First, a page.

THURLASTON.

A VERY successful sale in aid of funds for the new Recreation Room for the soldiers at Bilton Hall Hospital was held on Friday last week at the Mill House, kindly lent by Mr Stanley. The stalls were laden with provisions, rabbits, poultry, new goods and rummage, and in a short time nearly everything was sold. The sale was organised by Miss Hackforth and Miss Johnson, assisted by Mrs Appleby, Mrs Hopps, Miss Stanley, the Misses Hopps, Miss Roberts, Mrs Pickering, Miss Prestige, Mrs J Shaw, and Miss Burns. The receipts amounted to £27 7s 4d.

WOLSTON.

AWAY BUT NOT FORGOTTEN.—The Directors and employees of Messrs Bluemel Bros, Ltd, have again this year dispatched Christmas presents to the men who have joined the colours from the Wolston Works, numbering about 90. To those in France, Salonica, Egypt, and India useful boxes have been sent ; and those who are at present in this country in hospital or training have received a postal order for 5s. Besides this, a specially designed Christmas greeting card has been sent to each one, at home or abroad. This design was the work of the Works Manager, Mr W R Glare, and was bountifully done. Its jovial side and the good wishes thereon would undoubtedly cheer the recipients. The _____ lied what should be sent, and the committee carried out their wishes admirably.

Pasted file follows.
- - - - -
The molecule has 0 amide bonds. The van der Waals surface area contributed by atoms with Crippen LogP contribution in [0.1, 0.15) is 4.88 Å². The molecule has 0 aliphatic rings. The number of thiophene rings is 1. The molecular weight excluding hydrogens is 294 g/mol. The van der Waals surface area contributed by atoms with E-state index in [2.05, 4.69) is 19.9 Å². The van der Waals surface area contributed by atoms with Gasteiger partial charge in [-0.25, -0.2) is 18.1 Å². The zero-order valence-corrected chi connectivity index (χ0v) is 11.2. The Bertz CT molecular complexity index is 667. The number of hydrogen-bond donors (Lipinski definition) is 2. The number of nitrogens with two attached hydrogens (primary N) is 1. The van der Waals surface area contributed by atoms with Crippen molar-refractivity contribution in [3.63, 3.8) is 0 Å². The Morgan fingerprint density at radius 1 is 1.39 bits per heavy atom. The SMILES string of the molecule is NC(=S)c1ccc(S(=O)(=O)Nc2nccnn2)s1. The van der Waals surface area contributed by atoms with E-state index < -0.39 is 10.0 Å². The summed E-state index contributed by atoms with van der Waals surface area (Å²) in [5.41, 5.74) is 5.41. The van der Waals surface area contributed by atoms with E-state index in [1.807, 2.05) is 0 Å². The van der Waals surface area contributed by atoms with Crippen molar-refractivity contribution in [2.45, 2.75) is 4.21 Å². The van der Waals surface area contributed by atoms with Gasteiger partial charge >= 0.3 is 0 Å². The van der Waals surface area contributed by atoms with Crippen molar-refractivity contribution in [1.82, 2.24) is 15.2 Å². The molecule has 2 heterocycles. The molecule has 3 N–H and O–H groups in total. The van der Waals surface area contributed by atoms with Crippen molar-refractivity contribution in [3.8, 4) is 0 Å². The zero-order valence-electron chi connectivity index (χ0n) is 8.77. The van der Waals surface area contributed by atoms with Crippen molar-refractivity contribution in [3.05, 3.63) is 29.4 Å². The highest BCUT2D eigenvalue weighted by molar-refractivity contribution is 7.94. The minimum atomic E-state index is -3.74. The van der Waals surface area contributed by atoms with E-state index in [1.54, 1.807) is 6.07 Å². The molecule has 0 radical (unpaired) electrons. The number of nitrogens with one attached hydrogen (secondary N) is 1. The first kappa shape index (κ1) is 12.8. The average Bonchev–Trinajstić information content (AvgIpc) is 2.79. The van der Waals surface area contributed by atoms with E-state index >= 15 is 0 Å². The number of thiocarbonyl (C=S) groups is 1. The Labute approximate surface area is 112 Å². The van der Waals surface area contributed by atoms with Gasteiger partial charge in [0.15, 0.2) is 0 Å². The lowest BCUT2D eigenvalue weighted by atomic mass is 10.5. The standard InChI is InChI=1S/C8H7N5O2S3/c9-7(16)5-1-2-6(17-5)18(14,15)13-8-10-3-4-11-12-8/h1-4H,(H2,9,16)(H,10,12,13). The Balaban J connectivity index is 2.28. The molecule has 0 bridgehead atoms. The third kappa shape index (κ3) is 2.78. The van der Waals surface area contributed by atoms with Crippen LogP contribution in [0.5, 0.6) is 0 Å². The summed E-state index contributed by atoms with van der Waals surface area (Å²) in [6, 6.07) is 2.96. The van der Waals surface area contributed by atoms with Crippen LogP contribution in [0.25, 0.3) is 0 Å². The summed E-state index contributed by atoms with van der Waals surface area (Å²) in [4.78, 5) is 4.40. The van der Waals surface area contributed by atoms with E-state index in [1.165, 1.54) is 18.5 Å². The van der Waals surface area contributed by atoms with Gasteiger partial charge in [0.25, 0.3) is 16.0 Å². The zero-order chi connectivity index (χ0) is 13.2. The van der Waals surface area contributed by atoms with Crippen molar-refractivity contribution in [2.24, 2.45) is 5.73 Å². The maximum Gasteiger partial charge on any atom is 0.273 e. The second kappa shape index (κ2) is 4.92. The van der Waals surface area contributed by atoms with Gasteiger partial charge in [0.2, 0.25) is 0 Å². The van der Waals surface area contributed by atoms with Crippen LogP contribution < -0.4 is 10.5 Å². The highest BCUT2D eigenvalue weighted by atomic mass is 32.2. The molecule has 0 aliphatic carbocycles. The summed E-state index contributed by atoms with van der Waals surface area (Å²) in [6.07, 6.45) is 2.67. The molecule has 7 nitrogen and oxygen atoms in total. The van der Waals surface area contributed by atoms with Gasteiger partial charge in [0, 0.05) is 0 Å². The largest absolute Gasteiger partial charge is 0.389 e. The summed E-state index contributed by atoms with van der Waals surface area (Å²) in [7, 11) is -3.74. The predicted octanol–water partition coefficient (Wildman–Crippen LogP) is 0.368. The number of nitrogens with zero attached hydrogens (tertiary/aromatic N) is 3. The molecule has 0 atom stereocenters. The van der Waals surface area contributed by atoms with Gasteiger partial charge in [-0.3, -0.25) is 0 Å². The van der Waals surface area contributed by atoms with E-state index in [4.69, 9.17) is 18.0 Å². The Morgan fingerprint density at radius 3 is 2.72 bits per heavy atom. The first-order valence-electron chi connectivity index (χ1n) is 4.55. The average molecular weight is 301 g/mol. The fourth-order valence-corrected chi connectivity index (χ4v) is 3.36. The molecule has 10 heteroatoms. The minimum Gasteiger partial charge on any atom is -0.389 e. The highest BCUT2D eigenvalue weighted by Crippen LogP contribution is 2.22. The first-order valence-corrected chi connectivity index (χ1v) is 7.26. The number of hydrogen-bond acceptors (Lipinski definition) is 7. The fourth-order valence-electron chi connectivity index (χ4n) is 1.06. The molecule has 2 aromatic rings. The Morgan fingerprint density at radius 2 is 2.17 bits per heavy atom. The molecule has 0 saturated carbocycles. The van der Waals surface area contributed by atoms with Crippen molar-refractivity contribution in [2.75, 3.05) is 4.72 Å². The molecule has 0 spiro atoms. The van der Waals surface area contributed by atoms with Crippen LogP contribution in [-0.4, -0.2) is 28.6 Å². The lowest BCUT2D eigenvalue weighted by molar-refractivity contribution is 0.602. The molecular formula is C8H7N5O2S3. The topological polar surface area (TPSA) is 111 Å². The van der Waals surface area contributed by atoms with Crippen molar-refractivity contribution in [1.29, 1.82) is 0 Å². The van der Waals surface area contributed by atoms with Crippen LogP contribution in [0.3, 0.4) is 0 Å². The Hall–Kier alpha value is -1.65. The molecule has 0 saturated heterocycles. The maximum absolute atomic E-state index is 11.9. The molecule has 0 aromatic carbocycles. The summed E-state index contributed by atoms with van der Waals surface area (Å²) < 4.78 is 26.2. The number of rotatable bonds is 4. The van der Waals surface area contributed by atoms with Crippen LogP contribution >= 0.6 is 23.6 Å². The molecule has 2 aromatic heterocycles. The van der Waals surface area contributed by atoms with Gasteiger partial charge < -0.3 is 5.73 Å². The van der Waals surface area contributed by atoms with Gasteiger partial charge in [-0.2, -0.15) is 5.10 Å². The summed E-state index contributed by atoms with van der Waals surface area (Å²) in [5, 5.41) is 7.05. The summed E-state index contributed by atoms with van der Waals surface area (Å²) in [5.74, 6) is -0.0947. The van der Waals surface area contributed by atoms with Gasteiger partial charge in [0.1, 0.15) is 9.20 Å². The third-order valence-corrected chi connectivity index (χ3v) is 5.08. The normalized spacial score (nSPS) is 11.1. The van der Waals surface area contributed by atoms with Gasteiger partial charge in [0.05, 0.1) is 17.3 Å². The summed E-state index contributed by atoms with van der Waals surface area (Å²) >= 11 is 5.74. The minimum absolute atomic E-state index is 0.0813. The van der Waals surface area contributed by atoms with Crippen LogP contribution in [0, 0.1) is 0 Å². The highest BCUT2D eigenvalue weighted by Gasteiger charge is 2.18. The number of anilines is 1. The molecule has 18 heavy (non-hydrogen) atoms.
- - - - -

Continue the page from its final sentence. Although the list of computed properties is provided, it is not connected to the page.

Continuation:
STRETTON-ON-DUNSMORE.

ON SATURDAY morning last Mrs S Wells received news that her husband, Pte S Wells, of the 1st Royal Warwicks, had been dangerously wounded in the head, and is now lying in a critical condition in hospital in France. This is the second time he has been wounded, having only recently gone back to the trenches. It is now two years since his brother, Corpl Walter Wells, died from wounds in Ipswich Hospital. Pte S Wells had only recently been transferred to the Royal Warwicks.

NAPTON.

At the Warwickshire Appeal Tribunal on Thursday last week, Mr C Badger, Napton, sought the further exemption of his son, F E Badger (21, single), cowman and wagoner, and said he would be compelled to give up the farm if his son joined the army. Appellant said he was a canal foreman, and therefore could not see to the farm. He had another son, aged 39, who was exempt.—The appeal was dismissed.